“Here are your KPIs for 2014”.
Hands up if you were inspired by that statement. Mmmm. I thought not.
Nevertheless, we do need them. Key Performance Indicators are the measures used to determine how your business is performing in relation to its strategic objectives and business goals. However the term ‘KPI’ must be one of the most over-used and over-worked in business and management. It should mean those few significant measures for company managers and external analysts and investors to judge the industry/company, how it is performing and how it is likely to perform over the medium or long term.
Unfortunately, somewhere along the line KPIs have become wrapped up with ‘metrics’ and suddenly everything that can be measured has become a KPI. My growing irritation with this trend was crystalized last year by a rant in no less a journal than The Concrete Producer, when even concrete producers felt moved to bemoan the sheer number, and contradictory nature, of the KPIs being used in business, on this occasion in concrete quality control. As James M Shilstone Jr. of that respected organ rightly asserts, “KPIs can be a valuable tool in the hands of someone who understands the significance and limitations of each number. In the wrong hands a misunderstood KPI can lead to confusion and improper action or goals. Like any other tool, a KPI is only useful in the hands of a person who knows how to use it.”
Exactly. Thank you James. I could not have put it better myself. Working as we do at Morgan Clarke, with the leaders of global and multi-national companies in sectors as diverse as banking, financial services, food and beverages, energy, manufacturing, retail, medical, utilities, business services and more, this corporate ailment of excessive quantities of metrics – often contradictory – seems to permeate all layers of corporate life.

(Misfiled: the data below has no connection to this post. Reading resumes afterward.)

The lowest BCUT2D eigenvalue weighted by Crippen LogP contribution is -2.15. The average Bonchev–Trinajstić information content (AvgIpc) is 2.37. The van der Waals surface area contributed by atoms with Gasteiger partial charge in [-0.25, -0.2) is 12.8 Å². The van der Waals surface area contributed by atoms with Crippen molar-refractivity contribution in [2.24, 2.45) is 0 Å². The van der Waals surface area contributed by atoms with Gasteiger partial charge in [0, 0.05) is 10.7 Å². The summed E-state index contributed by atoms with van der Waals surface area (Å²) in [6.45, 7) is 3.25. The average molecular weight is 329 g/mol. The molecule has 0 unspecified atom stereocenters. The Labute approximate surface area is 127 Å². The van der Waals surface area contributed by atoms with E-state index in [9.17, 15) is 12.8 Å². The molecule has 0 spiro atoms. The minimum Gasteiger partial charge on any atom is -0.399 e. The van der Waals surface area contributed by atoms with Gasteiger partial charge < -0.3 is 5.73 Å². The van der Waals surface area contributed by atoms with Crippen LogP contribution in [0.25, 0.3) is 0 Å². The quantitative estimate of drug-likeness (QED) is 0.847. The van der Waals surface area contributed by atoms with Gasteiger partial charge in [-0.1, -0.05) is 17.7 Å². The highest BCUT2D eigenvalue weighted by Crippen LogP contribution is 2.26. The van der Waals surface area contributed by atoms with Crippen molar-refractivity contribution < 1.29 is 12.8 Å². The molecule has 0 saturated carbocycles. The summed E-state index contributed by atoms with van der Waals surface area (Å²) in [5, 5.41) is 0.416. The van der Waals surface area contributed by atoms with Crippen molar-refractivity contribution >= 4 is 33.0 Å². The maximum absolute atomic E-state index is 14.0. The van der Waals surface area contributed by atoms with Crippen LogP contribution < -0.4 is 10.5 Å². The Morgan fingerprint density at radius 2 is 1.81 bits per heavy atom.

In practice, the term KPI is too loosely defined and very much overused. For many it describes any form of measurement data, or performance metrics used to measure business performance. Huge quantities of data are collected and reported upon, whilst operational managers scratch their heads and wonder what to do with it – or just ignore it! One reason that the Commercial Acumen and Business Simulation elements of our leadership development work with clients is so popular with participants, is that operational managers can learn, often for the first time, how their operational decisions can or do impact the bottom-line, or other key business performance indicators like customer loyalty, employee engagement and sustainable growth.
One management tool that is still popular around the globe with blue chip clients, and gets high satisfaction ratings, is Kaplan and Norton’s Balanced Scorecard which usually has performance measures in four related areas: Financial, Customer, Internal processes and Learning. When there are no more than four or five key performance indicators in each of these areas, they should provide the required focus, and real value to those executing the strategy that the scorecard or dashboard expresses – if clearly linked to strategic objectives and business goals.
Ronnie Epstein of Tectona Partnership a long-time collaborator with Morgan Clarke, and a respected UK consultancy providing business advice and CFO support to SMEs, says KPIs are important in owner-managed businesses too, for a host of reasons, and he emphasizes three top drivers:
- To learn from and therefore improve performance
- To satisfy external reporting and compliance requirements
- Creating the right culture; to monitor and guide peoples’ behaviour
If this blog has whetted your appetite, and you would like to find out more about how Key Performance Indicators can help to drive your business forward in the right direction, or you would like to sharpen your existing KPIs, please call Simon Kelly on 07967 728377 or email him at [email protected].